By Malcolm Borthwick
BBC World Asia Business Report editor in Singapore
Ten years ago this week, the rogue trader Nick Leeson fled Singapore after realising he could no longer hide his trading losses of more than $1bn.
Leeson was released in 1999 after four-years in a Singapore prison
Leeson had already been racking up huge losses for over a year, but by the morning of 23 February 1995 the pressure had reached boiling point.
In a final effort to recover the losses, the Barings trader had bet on the Nikkei index of leading Japanese shares to rise.
But his gamble didn't pay off.
The Japanese stock market kept falling, leading to even bigger losses. On that day, he had lost more than $50m by lunchtime and his boss wanted to meet him to discuss the sizeable hole emerging on Barings' balance sheet.
As Leeson writes in his autobiography Rogue Trader, "It was time to run".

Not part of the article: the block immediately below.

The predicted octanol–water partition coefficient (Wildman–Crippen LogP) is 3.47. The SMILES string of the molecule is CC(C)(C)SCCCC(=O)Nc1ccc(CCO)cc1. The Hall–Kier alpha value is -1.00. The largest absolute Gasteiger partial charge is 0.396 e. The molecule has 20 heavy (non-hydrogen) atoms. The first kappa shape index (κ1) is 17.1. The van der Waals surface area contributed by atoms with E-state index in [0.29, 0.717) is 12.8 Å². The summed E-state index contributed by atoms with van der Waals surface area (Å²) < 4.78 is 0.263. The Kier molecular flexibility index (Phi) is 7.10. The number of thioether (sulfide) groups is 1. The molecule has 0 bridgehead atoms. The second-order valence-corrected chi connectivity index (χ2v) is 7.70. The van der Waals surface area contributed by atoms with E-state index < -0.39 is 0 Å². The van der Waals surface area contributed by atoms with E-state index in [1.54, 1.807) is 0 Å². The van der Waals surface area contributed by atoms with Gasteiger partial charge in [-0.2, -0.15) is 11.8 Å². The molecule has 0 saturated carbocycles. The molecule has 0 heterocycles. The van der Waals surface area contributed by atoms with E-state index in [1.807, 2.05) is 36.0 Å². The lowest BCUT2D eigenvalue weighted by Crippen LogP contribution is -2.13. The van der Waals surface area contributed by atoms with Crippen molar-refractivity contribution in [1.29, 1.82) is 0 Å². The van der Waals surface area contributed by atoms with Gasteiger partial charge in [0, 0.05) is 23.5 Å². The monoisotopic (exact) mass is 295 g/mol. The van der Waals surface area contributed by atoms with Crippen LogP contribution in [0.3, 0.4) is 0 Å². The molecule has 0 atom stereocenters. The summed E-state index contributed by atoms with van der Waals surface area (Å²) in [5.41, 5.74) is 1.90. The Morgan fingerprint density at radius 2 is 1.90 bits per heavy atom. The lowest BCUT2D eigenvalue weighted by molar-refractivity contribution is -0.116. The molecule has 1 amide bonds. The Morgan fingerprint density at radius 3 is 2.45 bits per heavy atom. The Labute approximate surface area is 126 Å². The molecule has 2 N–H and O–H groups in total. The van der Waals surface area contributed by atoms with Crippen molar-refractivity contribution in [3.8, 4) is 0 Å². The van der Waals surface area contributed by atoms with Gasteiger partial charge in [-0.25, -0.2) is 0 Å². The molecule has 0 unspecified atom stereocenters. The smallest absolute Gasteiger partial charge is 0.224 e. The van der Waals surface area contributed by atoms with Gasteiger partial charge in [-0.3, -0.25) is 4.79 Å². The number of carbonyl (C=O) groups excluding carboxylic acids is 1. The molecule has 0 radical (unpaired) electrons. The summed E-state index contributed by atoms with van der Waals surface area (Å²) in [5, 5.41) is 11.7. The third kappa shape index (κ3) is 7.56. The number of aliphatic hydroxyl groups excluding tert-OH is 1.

On that Thursday afternoon in 1995, Leeson left the office and took the next available flight to Kuala Lumpur with his wife Lisa, where they checked into the five-star Regent Hotel.
Key dates 1995
January: Leeson is already losing serious money
Mid-February: Leeson makes increasingly risky deals to cover mounting losses
23 Feb: Leeson runs away and the bank's senior executives are warned about the extent of the losses
24 Feb: Barings tells the Bank of England that it is in trouble
26 Feb: The High Court in London appoints administrators to run Barings Bank and news of Leeson's rogue trades break in the early editions of the Sunday papers in the UK
2 March: The search for Leeson ends and he is detained at Frankfurt airport after a week on the run
5 March: Dutch banking and insurance group ING buys Barings for £1 and assumes liabilities of over $600m
2 December: Leeson is sentenced
At the same time, on the other side of the world, senior Barings executives in London were starting to discover the extent of the losses.